With all of this happening, where does that leave us here in Champaign-Urbana?


Illinois will lose one House seat when the new maps are drawn. Realistically, it’s not likely that any tangible change will happen in terms of representation here in C-U. IL-13 may be dissolved, or reconfigured with another dissolved district, but the overwhelming red will remain; that’s just the nature of downstate politics. One possibility of creating a more blue district is if IL-13 was redrawn to pull in portions of St. Clair county, which includes Belleville and East St. Louis.

Though we came close to ousting Rodney Davis in 2018, the 2020 margins were much wider. Of course, the district could be redrawn to make it more competitive, though it’s more likely that Southern Illinois will be consolidated into two districts. This means that Republicans Mary Miller (IL-15), Mike Bost (IL-12), and Rodney Davis (IL-13) could be competing against each other. Kelsey Landis of the Belleville-News Democrat recently put it succinctly:

If her district is eliminated, Miller could face either of two more senior Republican congressmen: Mike Bost of Murphysboro or Rodney Davis of Taylorville. It could put both Bost and Davis to the test of how far they are willing to go to support the far-right and pro-Trump ideologies Miller espouses.

That is a frightening prospect.  

However, if IL-13 is dissolved, Davis has indicated that he might seek the governorship. That, as we discussed a few weeks ago, would be disastrous. Regardless, we’re not particularly hopeful about getting a Democrat elected in whatever new district contains C-U.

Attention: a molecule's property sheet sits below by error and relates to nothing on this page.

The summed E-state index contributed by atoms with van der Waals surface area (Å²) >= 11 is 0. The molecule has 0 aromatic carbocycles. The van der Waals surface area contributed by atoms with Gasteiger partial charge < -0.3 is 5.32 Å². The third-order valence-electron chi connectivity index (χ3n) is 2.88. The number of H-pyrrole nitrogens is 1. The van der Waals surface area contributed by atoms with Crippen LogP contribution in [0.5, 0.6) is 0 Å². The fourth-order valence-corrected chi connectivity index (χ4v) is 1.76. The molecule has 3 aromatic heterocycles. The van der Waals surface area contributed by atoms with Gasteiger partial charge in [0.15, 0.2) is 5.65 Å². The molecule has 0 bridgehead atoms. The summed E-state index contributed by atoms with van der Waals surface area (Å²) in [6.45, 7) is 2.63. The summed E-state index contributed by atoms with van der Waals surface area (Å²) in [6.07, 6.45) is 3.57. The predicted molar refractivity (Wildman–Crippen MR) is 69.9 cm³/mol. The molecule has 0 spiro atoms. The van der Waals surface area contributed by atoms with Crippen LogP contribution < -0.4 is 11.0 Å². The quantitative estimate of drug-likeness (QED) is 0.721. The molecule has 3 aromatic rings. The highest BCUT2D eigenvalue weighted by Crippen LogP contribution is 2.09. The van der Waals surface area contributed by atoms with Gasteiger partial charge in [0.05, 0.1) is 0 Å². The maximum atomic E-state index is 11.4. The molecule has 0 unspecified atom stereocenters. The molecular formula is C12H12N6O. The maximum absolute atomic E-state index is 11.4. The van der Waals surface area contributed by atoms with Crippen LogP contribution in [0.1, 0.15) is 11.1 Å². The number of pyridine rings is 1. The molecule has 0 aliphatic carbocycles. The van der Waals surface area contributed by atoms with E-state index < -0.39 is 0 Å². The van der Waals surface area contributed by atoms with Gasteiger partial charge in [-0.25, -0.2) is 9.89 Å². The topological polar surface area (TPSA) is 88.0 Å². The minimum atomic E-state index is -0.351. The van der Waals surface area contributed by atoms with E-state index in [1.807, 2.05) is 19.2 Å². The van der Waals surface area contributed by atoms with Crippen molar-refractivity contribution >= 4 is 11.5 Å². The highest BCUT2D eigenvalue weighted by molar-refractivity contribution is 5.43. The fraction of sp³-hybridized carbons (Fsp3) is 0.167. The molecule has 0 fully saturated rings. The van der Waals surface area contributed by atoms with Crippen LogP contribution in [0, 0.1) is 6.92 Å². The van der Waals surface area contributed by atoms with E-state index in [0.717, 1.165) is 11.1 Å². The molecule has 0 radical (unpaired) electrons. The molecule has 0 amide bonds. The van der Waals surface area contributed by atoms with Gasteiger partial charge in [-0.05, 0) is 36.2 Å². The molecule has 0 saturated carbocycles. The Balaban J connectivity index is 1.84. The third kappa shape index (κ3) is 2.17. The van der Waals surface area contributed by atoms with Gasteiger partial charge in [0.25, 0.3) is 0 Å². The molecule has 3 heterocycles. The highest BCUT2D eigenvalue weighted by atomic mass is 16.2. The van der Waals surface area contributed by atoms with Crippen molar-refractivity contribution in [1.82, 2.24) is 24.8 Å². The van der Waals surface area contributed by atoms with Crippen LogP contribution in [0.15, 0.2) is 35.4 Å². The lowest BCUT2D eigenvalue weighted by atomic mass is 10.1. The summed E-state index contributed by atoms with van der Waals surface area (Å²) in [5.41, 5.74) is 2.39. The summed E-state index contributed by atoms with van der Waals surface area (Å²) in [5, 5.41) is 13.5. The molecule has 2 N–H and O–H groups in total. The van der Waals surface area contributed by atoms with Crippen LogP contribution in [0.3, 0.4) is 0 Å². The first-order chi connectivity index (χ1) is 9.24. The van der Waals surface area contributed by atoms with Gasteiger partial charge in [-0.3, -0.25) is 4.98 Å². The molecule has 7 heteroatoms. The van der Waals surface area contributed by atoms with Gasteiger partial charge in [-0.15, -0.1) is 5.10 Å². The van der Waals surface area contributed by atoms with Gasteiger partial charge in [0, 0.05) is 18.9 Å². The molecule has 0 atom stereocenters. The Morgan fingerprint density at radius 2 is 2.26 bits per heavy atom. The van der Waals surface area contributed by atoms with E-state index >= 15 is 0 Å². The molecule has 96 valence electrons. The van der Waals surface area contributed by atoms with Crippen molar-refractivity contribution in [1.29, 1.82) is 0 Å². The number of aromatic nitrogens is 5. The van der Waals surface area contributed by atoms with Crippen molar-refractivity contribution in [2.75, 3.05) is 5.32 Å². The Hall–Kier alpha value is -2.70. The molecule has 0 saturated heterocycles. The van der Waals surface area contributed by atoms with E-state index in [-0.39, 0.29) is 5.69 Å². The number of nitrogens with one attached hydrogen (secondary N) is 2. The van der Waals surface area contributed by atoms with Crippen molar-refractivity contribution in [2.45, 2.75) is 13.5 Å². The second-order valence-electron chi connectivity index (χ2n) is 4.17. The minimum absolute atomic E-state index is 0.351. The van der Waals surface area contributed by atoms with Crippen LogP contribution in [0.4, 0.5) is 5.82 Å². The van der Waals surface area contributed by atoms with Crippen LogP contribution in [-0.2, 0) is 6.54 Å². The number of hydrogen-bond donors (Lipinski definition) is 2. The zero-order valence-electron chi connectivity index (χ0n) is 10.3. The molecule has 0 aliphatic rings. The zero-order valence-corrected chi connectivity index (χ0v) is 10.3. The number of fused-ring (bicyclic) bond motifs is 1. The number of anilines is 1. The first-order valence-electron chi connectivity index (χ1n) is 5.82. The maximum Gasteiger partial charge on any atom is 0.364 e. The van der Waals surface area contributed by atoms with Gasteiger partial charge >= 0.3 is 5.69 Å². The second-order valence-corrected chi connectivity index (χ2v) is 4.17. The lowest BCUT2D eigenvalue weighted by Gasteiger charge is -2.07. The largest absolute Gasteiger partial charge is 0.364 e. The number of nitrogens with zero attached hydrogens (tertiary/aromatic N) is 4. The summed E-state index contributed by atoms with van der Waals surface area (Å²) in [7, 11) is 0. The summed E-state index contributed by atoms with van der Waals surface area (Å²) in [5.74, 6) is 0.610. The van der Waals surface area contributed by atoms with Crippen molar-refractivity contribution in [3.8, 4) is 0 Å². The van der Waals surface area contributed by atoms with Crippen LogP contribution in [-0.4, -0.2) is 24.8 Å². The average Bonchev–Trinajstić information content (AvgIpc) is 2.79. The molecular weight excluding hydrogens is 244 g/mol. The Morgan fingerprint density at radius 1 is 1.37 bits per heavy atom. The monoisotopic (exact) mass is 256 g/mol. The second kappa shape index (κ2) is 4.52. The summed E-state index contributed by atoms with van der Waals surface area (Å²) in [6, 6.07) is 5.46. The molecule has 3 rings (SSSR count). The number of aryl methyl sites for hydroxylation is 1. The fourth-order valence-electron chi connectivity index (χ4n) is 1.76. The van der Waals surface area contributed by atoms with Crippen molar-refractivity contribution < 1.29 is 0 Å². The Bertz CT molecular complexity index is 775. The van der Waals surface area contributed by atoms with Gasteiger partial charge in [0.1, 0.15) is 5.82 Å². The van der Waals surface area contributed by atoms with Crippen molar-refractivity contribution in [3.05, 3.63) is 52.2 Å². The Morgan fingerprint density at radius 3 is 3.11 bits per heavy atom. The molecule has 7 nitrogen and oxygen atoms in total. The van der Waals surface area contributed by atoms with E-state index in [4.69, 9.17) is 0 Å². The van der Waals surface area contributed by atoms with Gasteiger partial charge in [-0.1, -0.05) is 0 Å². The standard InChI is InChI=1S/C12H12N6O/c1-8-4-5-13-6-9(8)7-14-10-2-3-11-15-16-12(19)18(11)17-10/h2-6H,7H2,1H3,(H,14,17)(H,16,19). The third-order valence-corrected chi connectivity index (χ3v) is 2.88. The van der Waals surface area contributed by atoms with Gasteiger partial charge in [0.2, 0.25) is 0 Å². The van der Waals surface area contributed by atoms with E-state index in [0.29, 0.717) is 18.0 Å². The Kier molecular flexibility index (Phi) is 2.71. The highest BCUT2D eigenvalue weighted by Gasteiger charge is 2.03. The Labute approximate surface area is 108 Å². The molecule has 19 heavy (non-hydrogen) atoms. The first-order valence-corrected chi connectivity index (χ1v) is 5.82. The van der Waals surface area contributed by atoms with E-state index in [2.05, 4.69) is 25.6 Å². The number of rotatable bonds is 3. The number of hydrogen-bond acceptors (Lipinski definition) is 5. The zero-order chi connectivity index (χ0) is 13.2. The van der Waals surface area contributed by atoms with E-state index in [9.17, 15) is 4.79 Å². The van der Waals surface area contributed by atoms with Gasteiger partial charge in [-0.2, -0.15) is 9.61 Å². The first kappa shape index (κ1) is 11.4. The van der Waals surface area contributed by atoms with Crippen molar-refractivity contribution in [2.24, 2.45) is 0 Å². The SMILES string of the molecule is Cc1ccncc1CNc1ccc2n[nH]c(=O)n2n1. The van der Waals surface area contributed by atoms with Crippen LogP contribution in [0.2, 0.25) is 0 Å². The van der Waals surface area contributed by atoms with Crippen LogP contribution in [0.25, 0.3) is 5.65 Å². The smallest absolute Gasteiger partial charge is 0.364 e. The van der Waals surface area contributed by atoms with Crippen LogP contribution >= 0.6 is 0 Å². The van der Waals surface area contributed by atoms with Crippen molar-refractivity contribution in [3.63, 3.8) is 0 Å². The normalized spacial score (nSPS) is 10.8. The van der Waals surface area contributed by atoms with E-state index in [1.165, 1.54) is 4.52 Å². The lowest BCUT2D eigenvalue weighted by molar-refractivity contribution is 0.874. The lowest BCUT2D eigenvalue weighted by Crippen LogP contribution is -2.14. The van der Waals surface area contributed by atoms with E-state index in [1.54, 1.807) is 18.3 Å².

There hasn’t been much reporting on the potential state-wide repercussions of redistricting. In C-U, we don’t expect much, if anything, to change in terms of numbers of reps to Springfield. The state is losing residents, but C-U’s population is relatively stable, and even growing just a little. The shifts may come in the form of the politics and values of who is living here. Is C-U getting more progressive? Are the surrounding areas getting more conservative? Has there been enough change to adjust the type of candidates who will do well in these areas? That remains to be seen. 


Redistricting happens at the hyper-local level, too. Some city council districts may need to be adjusted depending on how the block by block population and demographics breakdown.There is concern that using data from the ACS will greatly undercount immigrant communities in C-U. According to Gloria Yen, Director of the University YMCA’s New American Welcome Center, 51% of the immigrant population in Champaign County arrived after the 2010 census, and waiting for that granular data from the Census Bureau will provide a clearer picture, resulting in more effective and accurate allocation of funds throughout the county.  

The Editorial Board is Jessica Hammie, Julie McClure, and Patrick Singer.

Top image by Daniel Schwen from the Illinois State Capitol Wikipedia page.